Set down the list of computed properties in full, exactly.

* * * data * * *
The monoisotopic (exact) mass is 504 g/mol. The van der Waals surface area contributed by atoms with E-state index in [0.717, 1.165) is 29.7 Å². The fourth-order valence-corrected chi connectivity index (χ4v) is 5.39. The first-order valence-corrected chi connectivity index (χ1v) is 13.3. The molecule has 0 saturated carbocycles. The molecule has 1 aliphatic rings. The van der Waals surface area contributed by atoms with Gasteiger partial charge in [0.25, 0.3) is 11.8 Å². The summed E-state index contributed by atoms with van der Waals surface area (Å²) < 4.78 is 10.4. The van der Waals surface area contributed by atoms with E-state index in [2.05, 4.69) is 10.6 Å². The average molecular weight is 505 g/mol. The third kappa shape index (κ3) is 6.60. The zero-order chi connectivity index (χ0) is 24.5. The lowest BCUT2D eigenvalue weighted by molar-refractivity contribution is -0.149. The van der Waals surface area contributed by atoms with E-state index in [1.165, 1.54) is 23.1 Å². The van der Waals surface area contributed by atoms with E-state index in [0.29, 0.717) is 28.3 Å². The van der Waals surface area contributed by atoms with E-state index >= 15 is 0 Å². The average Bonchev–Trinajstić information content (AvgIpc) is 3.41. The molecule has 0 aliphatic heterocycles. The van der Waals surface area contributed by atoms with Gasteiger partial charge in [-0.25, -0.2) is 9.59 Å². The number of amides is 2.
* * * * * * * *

The monoisotopic (exact) mass is 504 g/mol. The van der Waals surface area contributed by atoms with E-state index in [0.717, 1.165) is 29.7 Å². The fourth-order valence-corrected chi connectivity index (χ4v) is 5.39. The first-order valence-corrected chi connectivity index (χ1v) is 13.3. The molecule has 0 saturated carbocycles. The molecule has 1 aliphatic rings. The van der Waals surface area contributed by atoms with Gasteiger partial charge in [0.25, 0.3) is 11.8 Å². The summed E-state index contributed by atoms with van der Waals surface area (Å²) < 4.78 is 10.4. The van der Waals surface area contributed by atoms with E-state index in [2.05, 4.69) is 10.6 Å². The average molecular weight is 505 g/mol. The third kappa shape index (κ3) is 6.60. The zero-order chi connectivity index (χ0) is 24.5. The lowest BCUT2D eigenvalue weighted by molar-refractivity contribution is -0.149. The van der Waals surface area contributed by atoms with E-state index in [1.165, 1.54) is 23.1 Å². The van der Waals surface area contributed by atoms with E-state index in [0.29, 0.717) is 28.3 Å². The van der Waals surface area contributed by atoms with E-state index >= 15 is 0 Å². The average Bonchev–Trinajstić information content (AvgIpc) is 3.41. The molecule has 0 aliphatic heterocycles. The van der Waals surface area contributed by atoms with Gasteiger partial charge in [-0.25, -0.2) is 9.59 Å². The number of amides is 2.